The Mississippi Legislature could be contemplating legislation that might help assist ex-convicts transition to gainful employment and avoid returning to prison.
Lawmakers from a combined committee of the House and Senate Judiciary B and Corrections committees held another joint hearing last week as they consider a new round of legislation, with several speakers from various states with programs lawmakers might look to copy in the Magnolia State.
These programs are important because 95 percent of prisoners return to society after their sentence. More than 650,000 ex-cons are released from prisons nationally and studies show that two out of every three of those will return to prison within three years after committing a new crime or failing to following the conditions of their release.
Jeff Dunn, the Alabama Corrections Commissioner, told the committee that his department’s guiding principle was that reentry starts at entry.
“That period of 18 to 24 months prior to release or parole is really a critical time,” Dunn told the committee. “That’s where the most investment, in my judgement, needs to take place.”
One of those ways that Alabama does that is one of its community colleges is dedicated solely by charter to inmate education and Dunn says it’s been one of the Alabama DOC’s best partners when it comes to providing GED (general equivalency diploma) and vocation education. The Alabama DOC is partnering them with them on reentry and Dunn says they have a 100 percent success rate in getting vocationally trained inmates placed in jobs in their trade.
While Dunn says it’s a pilot program at present, but he intends to expand it statewide. The Alabama reentry programs serve anywhere from 1,500 to 2,000 inmates.
Dunn said the measure for the success of the program was measured in recidivism (which he defined as a convict returning to the prison system on a conviction within three years of release or less). He said their rate was 28 percent, considerably lower than the national average.
Louise Wasilewski is the CEO of Acivilate Inc, an Atlanta-based company that develops software that help the recently released check in with parole officers and conduct video meetings between parole officer and former inmate. It can help state officials monitor the location of the recently released using location-based services. The software is used in several states, such as Georgia and Utah, but not in Mississippi.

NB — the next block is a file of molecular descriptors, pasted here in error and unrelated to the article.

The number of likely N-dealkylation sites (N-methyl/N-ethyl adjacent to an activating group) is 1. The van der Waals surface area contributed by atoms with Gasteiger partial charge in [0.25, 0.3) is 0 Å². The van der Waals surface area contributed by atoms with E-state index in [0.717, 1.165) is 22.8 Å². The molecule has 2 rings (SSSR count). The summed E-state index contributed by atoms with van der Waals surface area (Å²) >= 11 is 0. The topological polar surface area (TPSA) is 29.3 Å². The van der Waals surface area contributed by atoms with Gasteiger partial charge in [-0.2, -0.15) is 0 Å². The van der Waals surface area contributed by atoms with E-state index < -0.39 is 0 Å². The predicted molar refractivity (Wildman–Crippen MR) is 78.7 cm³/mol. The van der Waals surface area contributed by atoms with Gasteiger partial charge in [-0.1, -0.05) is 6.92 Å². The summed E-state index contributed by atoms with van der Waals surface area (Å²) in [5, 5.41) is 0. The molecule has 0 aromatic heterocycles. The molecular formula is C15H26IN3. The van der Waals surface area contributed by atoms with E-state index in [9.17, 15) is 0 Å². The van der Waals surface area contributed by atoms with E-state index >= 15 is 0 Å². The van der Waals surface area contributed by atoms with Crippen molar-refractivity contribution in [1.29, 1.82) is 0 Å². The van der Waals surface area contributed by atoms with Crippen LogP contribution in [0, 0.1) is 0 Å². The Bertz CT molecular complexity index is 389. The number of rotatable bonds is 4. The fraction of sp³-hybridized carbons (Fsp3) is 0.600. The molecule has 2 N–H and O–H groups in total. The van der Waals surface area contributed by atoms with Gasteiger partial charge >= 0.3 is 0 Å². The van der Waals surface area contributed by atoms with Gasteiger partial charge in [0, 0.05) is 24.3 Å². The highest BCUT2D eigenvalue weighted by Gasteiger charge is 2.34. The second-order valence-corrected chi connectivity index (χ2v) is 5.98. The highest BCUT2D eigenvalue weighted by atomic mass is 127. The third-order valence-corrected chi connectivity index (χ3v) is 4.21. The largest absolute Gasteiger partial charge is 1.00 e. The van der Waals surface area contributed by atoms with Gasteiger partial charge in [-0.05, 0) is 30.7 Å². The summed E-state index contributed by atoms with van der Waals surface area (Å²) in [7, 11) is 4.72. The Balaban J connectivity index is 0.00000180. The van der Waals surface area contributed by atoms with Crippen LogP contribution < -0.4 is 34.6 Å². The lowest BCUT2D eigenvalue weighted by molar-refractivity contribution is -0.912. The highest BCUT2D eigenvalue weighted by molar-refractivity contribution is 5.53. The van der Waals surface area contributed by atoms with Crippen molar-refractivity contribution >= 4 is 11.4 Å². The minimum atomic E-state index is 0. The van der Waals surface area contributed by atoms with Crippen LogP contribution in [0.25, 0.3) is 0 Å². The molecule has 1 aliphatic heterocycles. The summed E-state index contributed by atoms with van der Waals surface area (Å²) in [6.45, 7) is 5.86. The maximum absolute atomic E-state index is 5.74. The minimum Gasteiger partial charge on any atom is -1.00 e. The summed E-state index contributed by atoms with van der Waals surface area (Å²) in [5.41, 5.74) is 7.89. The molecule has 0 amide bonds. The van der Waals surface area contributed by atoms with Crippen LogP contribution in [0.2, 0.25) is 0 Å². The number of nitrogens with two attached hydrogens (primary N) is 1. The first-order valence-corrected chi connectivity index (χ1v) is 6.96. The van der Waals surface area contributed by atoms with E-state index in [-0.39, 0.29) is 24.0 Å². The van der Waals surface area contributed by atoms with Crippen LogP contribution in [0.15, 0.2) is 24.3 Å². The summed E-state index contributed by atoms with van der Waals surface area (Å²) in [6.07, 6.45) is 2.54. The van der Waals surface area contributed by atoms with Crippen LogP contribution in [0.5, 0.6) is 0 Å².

The software can send reminders to the recently released of parole hearings and other important events related to the recently released. She said that while the state’s rate of technical violations (inmates who are returned to prison because they violated the conditions of their release) is low at 29 percent, having a software-based solution that be utilized to send text reminders can reduce this number even further.
Scott Peyton is the Louisiana and Mississippi State Director for Right on Crime, a conservative criminal justice reform group that was founded in Texas in 2007 as a project of the Texas Public Policy Institute.
“We can’t just be tough on crime,” said Peyton, a former law enforcement and parole officer in Louisiana. “We also must be tough on criminal justice spending. This means demanding more cost-effective approaches that enhance public safety.”
He said corrections costs will be the second-largest growth factor in state budgets, behind only Medicaid. In Mississippi, corrections spending bottomed out at $306 million in 2019, but has increased to $323 million in fiscal 2022, which began on July 1. That’s an increase of 5.6 percent.
He said data from the non-partisan group Recidiviz shows that Mississippi taxpayers could save $1.3 million annually for every percentage point the state’s recidivism rate drops.
Criminal justice reform began in Mississippi in 2014, when the Legislature passed the first round of legislation. Coupled with another bill passed in 2018, the state expanded parole eligibility retroactively for non-violent offenders and ended the practice of sending people to prison because of non-payment of fines.
Then-Gov. Phil Bryant signed into law House Bill 1352 in 2019, also known as the Criminal Justice Reform Act. This bill cleared obstacles for the formerly incarcerated to find work and prevents driver’s license suspensions for not only non-moving controlled substance violations, but also unpaid legal fees and fines.
The new law also updated drug court laws to allow for additional types known as problem solving courts.
Bryant also signed into law Senate Bill 2781, known as Mississippi Fresh Start Act. This bill eliminated the practice of “good character” or “moral turpitude” clauses from occupational licensing regulations, which prohibited ex-felons from receiving an occupational license and starting a new post-incarceration career.
This year, Gov. Tate Reeves signed into law SB 2795, which makes more inmates eligible for parole. After he vetoed a similar bill in 2020 because he felt it’d jeopardize public safety by releasing violent felons, lawmakers made it impossible for first- and second-degree murderers to receive parole under the measure. Those guilty of human trafficking, drug distribution and sex-related offenses would not be eligible for parole under the measure as well.